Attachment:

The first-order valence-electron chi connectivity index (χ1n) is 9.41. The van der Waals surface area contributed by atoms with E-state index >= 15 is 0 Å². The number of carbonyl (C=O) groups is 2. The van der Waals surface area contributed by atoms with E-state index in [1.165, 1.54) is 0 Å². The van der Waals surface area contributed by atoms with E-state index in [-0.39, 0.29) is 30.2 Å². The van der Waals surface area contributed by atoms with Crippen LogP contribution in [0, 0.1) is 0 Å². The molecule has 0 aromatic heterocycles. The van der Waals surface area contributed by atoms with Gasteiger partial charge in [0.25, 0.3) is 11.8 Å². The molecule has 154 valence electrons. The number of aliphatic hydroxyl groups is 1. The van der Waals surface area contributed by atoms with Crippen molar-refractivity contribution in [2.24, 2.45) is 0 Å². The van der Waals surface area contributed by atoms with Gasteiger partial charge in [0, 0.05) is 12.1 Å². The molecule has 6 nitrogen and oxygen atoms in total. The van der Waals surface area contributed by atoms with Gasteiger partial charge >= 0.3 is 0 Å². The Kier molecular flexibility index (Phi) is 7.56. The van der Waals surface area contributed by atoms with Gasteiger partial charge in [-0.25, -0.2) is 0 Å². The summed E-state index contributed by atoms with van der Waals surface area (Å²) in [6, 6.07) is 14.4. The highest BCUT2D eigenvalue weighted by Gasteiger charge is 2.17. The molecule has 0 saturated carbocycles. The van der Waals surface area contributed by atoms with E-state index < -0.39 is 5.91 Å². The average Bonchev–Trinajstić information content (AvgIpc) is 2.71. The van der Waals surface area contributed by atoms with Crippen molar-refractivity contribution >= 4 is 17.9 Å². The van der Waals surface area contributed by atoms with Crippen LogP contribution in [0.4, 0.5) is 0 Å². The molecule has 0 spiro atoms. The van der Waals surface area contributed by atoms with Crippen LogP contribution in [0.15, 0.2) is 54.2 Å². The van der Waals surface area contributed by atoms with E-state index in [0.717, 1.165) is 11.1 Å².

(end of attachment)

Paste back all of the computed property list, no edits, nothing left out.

The first-order valence-electron chi connectivity index (χ1n) is 9.41. The van der Waals surface area contributed by atoms with E-state index >= 15 is 0 Å². The number of carbonyl (C=O) groups is 2. The van der Waals surface area contributed by atoms with E-state index in [1.165, 1.54) is 0 Å². The van der Waals surface area contributed by atoms with E-state index in [-0.39, 0.29) is 30.2 Å². The van der Waals surface area contributed by atoms with Crippen LogP contribution in [0, 0.1) is 0 Å². The molecule has 0 aromatic heterocycles. The van der Waals surface area contributed by atoms with Gasteiger partial charge in [0.25, 0.3) is 11.8 Å². The molecule has 154 valence electrons. The number of aliphatic hydroxyl groups is 1. The van der Waals surface area contributed by atoms with Crippen molar-refractivity contribution in [2.24, 2.45) is 0 Å². The van der Waals surface area contributed by atoms with Gasteiger partial charge in [0, 0.05) is 12.1 Å². The molecule has 6 nitrogen and oxygen atoms in total. The van der Waals surface area contributed by atoms with Gasteiger partial charge >= 0.3 is 0 Å². The Kier molecular flexibility index (Phi) is 7.56. The van der Waals surface area contributed by atoms with Gasteiger partial charge in [-0.25, -0.2) is 0 Å². The summed E-state index contributed by atoms with van der Waals surface area (Å²) in [6, 6.07) is 14.4. The highest BCUT2D eigenvalue weighted by Gasteiger charge is 2.17. The molecule has 0 saturated carbocycles. The van der Waals surface area contributed by atoms with E-state index < -0.39 is 5.91 Å². The average Bonchev–Trinajstić information content (AvgIpc) is 2.71. The van der Waals surface area contributed by atoms with Crippen molar-refractivity contribution >= 4 is 17.9 Å². The van der Waals surface area contributed by atoms with Crippen LogP contribution in [0.4, 0.5) is 0 Å². The molecule has 0 spiro atoms. The van der Waals surface area contributed by atoms with Crippen LogP contribution in [0.15, 0.2) is 54.2 Å². The van der Waals surface area contributed by atoms with E-state index in [0.717, 1.165) is 11.1 Å².